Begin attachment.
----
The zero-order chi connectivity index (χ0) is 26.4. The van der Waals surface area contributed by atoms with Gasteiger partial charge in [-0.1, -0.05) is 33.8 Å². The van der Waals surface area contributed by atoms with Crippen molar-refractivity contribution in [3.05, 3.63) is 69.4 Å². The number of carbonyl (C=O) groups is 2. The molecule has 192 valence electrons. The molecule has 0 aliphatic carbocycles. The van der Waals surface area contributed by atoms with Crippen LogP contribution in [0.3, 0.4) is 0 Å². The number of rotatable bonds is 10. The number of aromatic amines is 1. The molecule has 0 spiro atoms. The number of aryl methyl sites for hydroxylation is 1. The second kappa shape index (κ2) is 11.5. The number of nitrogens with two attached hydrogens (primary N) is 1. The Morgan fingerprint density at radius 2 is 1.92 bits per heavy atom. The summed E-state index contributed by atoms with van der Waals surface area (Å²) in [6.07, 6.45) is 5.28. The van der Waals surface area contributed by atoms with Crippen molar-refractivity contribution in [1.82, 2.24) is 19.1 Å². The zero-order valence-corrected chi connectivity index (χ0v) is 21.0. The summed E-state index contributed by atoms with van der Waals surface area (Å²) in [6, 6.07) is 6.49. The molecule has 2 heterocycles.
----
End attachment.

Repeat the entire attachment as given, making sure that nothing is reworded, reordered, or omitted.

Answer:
The zero-order chi connectivity index (χ0) is 26.4. The van der Waals surface area contributed by atoms with Gasteiger partial charge in [-0.1, -0.05) is 33.8 Å². The van der Waals surface area contributed by atoms with Crippen molar-refractivity contribution in [3.05, 3.63) is 69.4 Å². The number of carbonyl (C=O) groups is 2. The molecule has 192 valence electrons. The molecule has 0 aliphatic carbocycles. The van der Waals surface area contributed by atoms with Crippen LogP contribution in [0.3, 0.4) is 0 Å². The number of rotatable bonds is 10. The number of aromatic amines is 1. The molecule has 0 spiro atoms. The number of aryl methyl sites for hydroxylation is 1. The second kappa shape index (κ2) is 11.5. The number of nitrogens with two attached hydrogens (primary N) is 1. The Morgan fingerprint density at radius 2 is 1.92 bits per heavy atom. The summed E-state index contributed by atoms with van der Waals surface area (Å²) in [6.07, 6.45) is 5.28. The van der Waals surface area contributed by atoms with Crippen molar-refractivity contribution in [1.82, 2.24) is 19.1 Å². The zero-order valence-corrected chi connectivity index (χ0v) is 21.0. The summed E-state index contributed by atoms with van der Waals surface area (Å²) in [6, 6.07) is 6.49. The molecule has 2 heterocycles.